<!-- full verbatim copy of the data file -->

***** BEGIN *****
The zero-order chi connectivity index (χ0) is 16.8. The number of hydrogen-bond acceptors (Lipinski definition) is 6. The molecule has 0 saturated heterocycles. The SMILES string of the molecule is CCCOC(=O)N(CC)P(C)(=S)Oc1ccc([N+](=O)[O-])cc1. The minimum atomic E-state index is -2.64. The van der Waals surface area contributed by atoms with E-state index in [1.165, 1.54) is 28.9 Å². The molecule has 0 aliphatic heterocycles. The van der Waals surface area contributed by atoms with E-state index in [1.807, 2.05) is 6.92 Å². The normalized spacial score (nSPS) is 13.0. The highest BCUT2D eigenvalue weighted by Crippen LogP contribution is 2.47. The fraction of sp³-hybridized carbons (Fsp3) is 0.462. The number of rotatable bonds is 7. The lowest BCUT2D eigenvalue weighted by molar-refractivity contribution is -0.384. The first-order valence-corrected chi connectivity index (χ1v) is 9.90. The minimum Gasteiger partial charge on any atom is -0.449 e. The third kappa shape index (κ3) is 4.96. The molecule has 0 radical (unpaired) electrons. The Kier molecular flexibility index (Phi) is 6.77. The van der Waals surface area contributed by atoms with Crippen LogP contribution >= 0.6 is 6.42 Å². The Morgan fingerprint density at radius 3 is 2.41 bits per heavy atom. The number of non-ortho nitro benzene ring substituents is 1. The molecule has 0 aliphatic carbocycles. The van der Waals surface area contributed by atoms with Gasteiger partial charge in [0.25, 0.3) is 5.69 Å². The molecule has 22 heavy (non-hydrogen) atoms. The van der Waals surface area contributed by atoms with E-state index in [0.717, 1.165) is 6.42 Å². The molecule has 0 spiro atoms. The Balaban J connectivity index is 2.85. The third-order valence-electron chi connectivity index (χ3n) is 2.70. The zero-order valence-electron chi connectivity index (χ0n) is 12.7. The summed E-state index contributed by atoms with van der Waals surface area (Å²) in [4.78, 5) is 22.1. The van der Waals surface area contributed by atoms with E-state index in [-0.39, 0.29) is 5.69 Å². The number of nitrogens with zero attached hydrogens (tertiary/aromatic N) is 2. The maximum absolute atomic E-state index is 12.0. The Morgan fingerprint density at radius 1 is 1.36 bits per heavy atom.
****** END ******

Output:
The zero-order chi connectivity index (χ0) is 16.8. The number of hydrogen-bond acceptors (Lipinski definition) is 6. The molecule has 0 saturated heterocycles. The SMILES string of the molecule is CCCOC(=O)N(CC)P(C)(=S)Oc1ccc([N+](=O)[O-])cc1. The minimum atomic E-state index is -2.64. The van der Waals surface area contributed by atoms with E-state index in [1.165, 1.54) is 28.9 Å². The molecule has 0 aliphatic heterocycles. The van der Waals surface area contributed by atoms with E-state index in [1.807, 2.05) is 6.92 Å². The normalized spacial score (nSPS) is 13.0. The highest BCUT2D eigenvalue weighted by Crippen LogP contribution is 2.47. The fraction of sp³-hybridized carbons (Fsp3) is 0.462. The number of rotatable bonds is 7. The lowest BCUT2D eigenvalue weighted by molar-refractivity contribution is -0.384. The first-order valence-corrected chi connectivity index (χ1v) is 9.90. The minimum Gasteiger partial charge on any atom is -0.449 e. The third kappa shape index (κ3) is 4.96. The molecule has 0 radical (unpaired) electrons. The Kier molecular flexibility index (Phi) is 6.77. The van der Waals surface area contributed by atoms with Crippen LogP contribution >= 0.6 is 6.42 Å². The Morgan fingerprint density at radius 3 is 2.41 bits per heavy atom. The number of non-ortho nitro benzene ring substituents is 1. The molecule has 0 aliphatic carbocycles. The van der Waals surface area contributed by atoms with Gasteiger partial charge in [0.25, 0.3) is 5.69 Å². The molecule has 22 heavy (non-hydrogen) atoms. The van der Waals surface area contributed by atoms with E-state index in [0.717, 1.165) is 6.42 Å². The molecule has 0 spiro atoms. The Balaban J connectivity index is 2.85. The third-order valence-electron chi connectivity index (χ3n) is 2.70. The zero-order valence-electron chi connectivity index (χ0n) is 12.7. The summed E-state index contributed by atoms with van der Waals surface area (Å²) in [4.78, 5) is 22.1. The van der Waals surface area contributed by atoms with E-state index in [-0.39, 0.29) is 5.69 Å². The number of nitrogens with zero attached hydrogens (tertiary/aromatic N) is 2. The maximum absolute atomic E-state index is 12.0. The Morgan fingerprint density at radius 1 is 1.36 bits per heavy atom.